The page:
Designed to deliver sounds that Townsend favors, which basically means ultra-heavy to Telecaster bright, the Stormbender is a beautifully made double-cutaway instrument with a high-gloss black finish that’s offset by an eye-shaped section of exposed flamed-maple on the top. The body contours make it very comfortable to hold seated or standing, and the way the neck flows seamlessly into the body makes it super easy to reach the entire span of the ebony fretboard, where the only marker (aside from white side dots) is Townsend’s “O” motif inlaid in pearl at the 12th position.
To enhance playability, the Stormbender features a Plek treatment, which is a computer-guided process that scans, levels and dresses the frets to a high level of accuracy. The extra-tall jumbo frets are highly polished and the ends trimmed so perfectly that you can barely feel them. The factory setup yielded low action with minimal fret buzz, and the Graph Tech nut was accurately notched and the corners rounded off. The Stormbender sounds in tune along the neck, and the Evertune bridge is a big factor on this guitar, as it basically self-adjusts to keep the strings solidly in tune. There are a few steps involved in getting an Evertune adjusted, and some of it can seem a little counterintuitive — like when setting it to allow bends, or, conversely, adjusting it so that the strings simply can’t be bent or squeezed out of tune, which can be handy when tracking rhythm parts.
Once you get comfortable with how this clever mechanism operates, it’s very easy to be seduced by how well it keeps the strings in tune no matter how hard you play or the temperature or humidity level of the performing environment. I left this gloss-black guitar in the hot sun for more than an hour, and it was still perfectly in tune when I checked on it.
The Stormbender’s other innovative feature is its Fishman Fluence pickups, which, coupled with a push-pull function on the tone control, can deliver beefy but well-detailed humbucker sounds or sparkling split-coil-like textures. Played cleanly though a Fender Deluxe Reverb, the Stormbender could sound convincingly like a single-coil guitar, with plenty of bridge-pickup bite, ringing neck tones and a great openness and presence in the dual-pickup position. These tones also took on a cool grinding shimmer when given distortion via a pedal or the high-gain channels of a Mesa/Boogie Mark Five:25. Push the tone pot into humbucker mode and the sound gets louder and fatter, making it easy to get massive overdriven tones through the Boogie’s Mark IV and Extreme modes. The humbucker setting also sounded great for dirty rhythm work or blues and jazz soloing with a less overdriven setting. In any pickup configuration, the tone control’s voicing facilitates browner sounds but doesn’t make things overly muddy when turned down.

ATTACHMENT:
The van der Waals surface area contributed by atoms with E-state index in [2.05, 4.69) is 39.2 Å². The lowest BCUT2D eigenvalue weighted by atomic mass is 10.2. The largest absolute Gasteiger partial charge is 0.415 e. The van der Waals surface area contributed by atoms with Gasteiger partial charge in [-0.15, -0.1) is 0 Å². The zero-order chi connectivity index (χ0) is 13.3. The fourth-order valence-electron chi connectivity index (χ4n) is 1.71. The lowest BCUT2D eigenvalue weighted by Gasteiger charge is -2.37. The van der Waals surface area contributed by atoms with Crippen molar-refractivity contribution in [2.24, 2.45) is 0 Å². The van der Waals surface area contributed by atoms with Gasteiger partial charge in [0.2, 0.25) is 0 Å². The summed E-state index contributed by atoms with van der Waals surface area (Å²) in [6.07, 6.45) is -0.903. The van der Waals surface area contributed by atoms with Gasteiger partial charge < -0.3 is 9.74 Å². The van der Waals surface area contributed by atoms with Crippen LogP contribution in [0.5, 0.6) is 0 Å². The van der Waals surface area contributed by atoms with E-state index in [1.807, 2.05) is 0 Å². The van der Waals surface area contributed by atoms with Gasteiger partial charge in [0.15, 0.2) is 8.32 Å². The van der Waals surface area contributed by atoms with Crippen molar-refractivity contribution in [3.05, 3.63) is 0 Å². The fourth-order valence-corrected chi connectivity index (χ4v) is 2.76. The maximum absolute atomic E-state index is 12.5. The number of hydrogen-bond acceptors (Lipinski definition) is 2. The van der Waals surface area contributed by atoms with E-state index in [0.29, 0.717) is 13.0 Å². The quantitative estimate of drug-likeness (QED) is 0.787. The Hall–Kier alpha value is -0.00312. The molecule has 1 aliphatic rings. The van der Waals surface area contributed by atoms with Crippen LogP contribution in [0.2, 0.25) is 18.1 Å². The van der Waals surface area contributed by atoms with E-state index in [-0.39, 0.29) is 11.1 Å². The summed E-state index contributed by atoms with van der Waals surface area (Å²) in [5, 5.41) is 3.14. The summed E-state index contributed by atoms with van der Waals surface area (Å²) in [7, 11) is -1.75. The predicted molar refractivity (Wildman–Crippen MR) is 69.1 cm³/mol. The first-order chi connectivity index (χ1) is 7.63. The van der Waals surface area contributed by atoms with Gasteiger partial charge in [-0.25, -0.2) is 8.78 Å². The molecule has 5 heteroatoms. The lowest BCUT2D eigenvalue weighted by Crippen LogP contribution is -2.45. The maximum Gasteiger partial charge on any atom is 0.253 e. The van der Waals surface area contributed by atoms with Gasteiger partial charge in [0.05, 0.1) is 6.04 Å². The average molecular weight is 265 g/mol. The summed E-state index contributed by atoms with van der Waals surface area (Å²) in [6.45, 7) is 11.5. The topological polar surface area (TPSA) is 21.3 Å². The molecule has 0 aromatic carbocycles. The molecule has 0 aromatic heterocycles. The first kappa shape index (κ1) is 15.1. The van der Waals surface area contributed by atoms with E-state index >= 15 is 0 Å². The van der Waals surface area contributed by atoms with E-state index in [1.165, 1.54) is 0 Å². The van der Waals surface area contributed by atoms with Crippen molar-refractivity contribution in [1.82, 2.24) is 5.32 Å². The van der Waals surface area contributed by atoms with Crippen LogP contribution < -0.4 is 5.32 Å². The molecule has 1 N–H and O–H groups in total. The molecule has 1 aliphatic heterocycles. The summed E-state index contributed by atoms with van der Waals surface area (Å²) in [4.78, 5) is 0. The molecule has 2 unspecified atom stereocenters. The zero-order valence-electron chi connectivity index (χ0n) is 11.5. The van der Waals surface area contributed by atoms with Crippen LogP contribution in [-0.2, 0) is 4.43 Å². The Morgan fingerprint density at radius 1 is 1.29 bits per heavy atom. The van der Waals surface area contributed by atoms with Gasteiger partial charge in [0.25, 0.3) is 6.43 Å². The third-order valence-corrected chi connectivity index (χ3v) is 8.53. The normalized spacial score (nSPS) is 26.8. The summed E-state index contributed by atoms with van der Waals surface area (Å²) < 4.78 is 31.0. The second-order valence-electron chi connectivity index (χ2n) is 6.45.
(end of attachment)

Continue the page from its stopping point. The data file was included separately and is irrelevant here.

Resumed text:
For reasons unknown, the system in this installation uses a nine-volt battery instead of the rechargeable pack that Fishman offers, but at least the flip-open control cover on the back makes it easy to change the battery. The guitar cord plugs into a deep channel in the rear of the mahogany body, which is shaped so that the guitar stays upright when leaning against an amp or a wall.
By any measure, the Devin Townsend Stormbender is a unique and formidable guitar that stands out in the high-end range with its excellent playability, sounds and tuning stability.
Devin Townsend Stormbender
PRICE $4,769 street, padded case included
NUT WIDTH 1.7" Graph Tech
NECK Maple, set
FRETBOARD Tigerstripe ebony, 24.5" scale, 12" radius
FRETS 22 extra-high jumbo nickel silver (Plek fretwork)
TUNERS Graph Tech Ratio Locking
BODY Mahogany with carved flame-maple top
PICKUPS Fishman Fluence Devin Townsend Signature
CONTROLS Volume, tone (with push-pull switch for coil-split voicing), three-way selector
FACTORY STRINGS Cleartone Coated, .010–.046
WEIGHT 9.36 lbs
KUDOS Fabulous build. Great playability. Abundant tonal range. Evertune bridge provides rock-solid tuning stability
CONCERNS Wish the pickup selector wasn’t a sharp-edged metal type